Double XX’s debut spawned the release of two very successful singles. The first and most recognizable cut from the album, the aforementioned “Not Gonna Be Able To Do It” went on to reach #1 on the Billboard Hot Rap Singles in 1992, and also reached 68 on the Hot R&B/Hip-Hop Singles & Tracks chart in 1993 (thanks Wikipedia!!). The second single which you may also recall (shit, it seemed as both of these would find a spot on The Source’s “Fat Tape” for nearly six months straight!) and final single released from the album, the police-brutality addressed “Head Cracker”, reached #15 on the Hot Rap Singles chart as well. Not bad, at least for an album that goes largely unnoticed when talking about great albums from the early-nineties.
The production on the album is really nice, straight up East Coast hardcore, what you could expect from an album that was executive produced by the likes of Daddy Reef and Stretch Armstrong. Oh, and did I forget to mention that “Put Ya’ Boots On” also featured knockin’ beats from T-Ray (Artifacts amongst others) and the LG Experience (Ill Al Skratch)? Aside from the obvious highlight (“Not Gonna…”), other tracks that equally hit as hard the fittingly titled “School Of Hard Knocks” (which, also sounds like something that was left off the “Hard Knocks” album strangely enough) and”We Got It Goin’ On” (produced by BK) which was a very funky, danceable joint.
Even though the production on the album has aged a bit (as expected), it’s good to know that Double XX stepped things up a with both the beats and the rhymes on their 1995 sophomore release. Damn, I almost forgot to mention the lyrics that appear on “Put Ya Boots On”. Well, my man Sugar Ray is the man with the plan on this album, a dude that has a very unique delivery and a gruff almost strained voice that sounded so damn fresh on wax! If I had coin to cop this album or “Ruff, Rugged & Raw”, I’d have to go with the later. However, it’s not to say that this album wasn’t up to snuff with the majority of sh*t that was poppin’ off in 1992, it just needed some tightening up..which they did admirably on their sophomore LP.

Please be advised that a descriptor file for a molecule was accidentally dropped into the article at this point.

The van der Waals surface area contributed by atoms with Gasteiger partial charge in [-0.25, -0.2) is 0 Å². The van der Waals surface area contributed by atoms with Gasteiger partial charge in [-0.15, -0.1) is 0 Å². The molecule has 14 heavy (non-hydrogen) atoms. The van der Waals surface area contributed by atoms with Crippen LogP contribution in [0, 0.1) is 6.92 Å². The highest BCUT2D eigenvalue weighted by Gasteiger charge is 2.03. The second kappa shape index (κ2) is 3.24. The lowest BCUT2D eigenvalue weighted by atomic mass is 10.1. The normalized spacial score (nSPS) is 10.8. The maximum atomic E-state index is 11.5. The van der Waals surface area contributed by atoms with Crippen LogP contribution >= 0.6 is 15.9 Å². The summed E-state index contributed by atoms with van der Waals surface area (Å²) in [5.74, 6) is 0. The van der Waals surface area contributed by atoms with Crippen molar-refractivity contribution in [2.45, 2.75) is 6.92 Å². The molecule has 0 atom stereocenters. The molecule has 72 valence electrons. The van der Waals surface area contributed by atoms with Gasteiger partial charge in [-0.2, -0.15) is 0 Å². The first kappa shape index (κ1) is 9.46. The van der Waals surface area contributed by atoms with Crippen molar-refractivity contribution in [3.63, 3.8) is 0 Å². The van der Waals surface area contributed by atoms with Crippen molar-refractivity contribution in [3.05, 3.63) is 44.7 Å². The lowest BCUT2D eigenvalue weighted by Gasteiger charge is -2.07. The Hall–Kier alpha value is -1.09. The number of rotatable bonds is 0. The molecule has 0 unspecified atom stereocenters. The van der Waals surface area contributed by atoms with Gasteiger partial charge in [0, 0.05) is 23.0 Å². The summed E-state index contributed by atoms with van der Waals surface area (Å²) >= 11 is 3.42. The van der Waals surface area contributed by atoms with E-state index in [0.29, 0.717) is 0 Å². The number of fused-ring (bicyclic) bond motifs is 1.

Ehhh, the trio of DJ Swinn and emcess Dread One & Kev aka the Rough House Survivors are maybe not so much “unheard”, due to the fact that the remix for the crew’s debut single “Rough House” (which I actually found the cardboard black and white casing for the cassette single while digging in my attic last weekend) was remixed by none other than the Soul Brother #1, Pete Rock, whom at the time was “saving groups” with his stellar production. Not to say that Rough House actually needed any “saving”, but seeing the name “Pete Rock” on the production credits did enable me to cop the single, thus leading to the purchase of “Straight From The Soul”, even though I believe the single didn’t actually drop until a year after the album’s release in the winter of ’93.
You can actually find “Straight From The Soul” for a fairly decent price nowadays at your local Hastings or used CD outlet as I’ve seen this album on numerous occasions priced under $3.00…don’t think for one second that I hesitated picking this overlooked gem up when I first spotted it! With the exception of one track (the album’s finale “Stick Da Butt Out” was produced by none other than Grand Puba), the majority of the production was handled by one of the most important, if not the most…slept-on producers of the Golden Era, Tony Dofat. Tony’s thick basslines and signature horn loops serve as the highlight of the album, but in general, the album is very cohesive and plays out quite nicely considering that it’s been nearly 17 (!) years since it’s release….damn, I’m gettin’ old!!
Nowadays, after listening to the album “Straight From The Soul”, it truly captures the overall “feel” of the 92′-94′ era. The aforementioned emcees possess a nice chemistry, flipping rhymes off one another a la A Tribe Called Quest or Leaders of the New School in a very energetic fashion. Hell, even Pete’s partner in crime, CL Smooth makes an appearance on “Can U Dig It”, while Brand Nubian’s Sadat X joins the party on “We Come To Get Wreck”, which was also one of the album’s strongest tracks. The album clocks in at only ten tracks deep and unfortunately DOES NOT include the Pete Rock remix for “Rough House”. While the album does have it’s pitfalls (at times the subject matter tends to lie on the generic side), it doesn’t grant much time for filler material.
“Straight From the Soul” was an excellent hip hop album crafted in the heart of Hip Hop (N.Y.C.) during the music’s heyday. Cats have been sleeping on this album for years, do yourself a favor and don’t hesitate to “let the cat outta’ the bag”!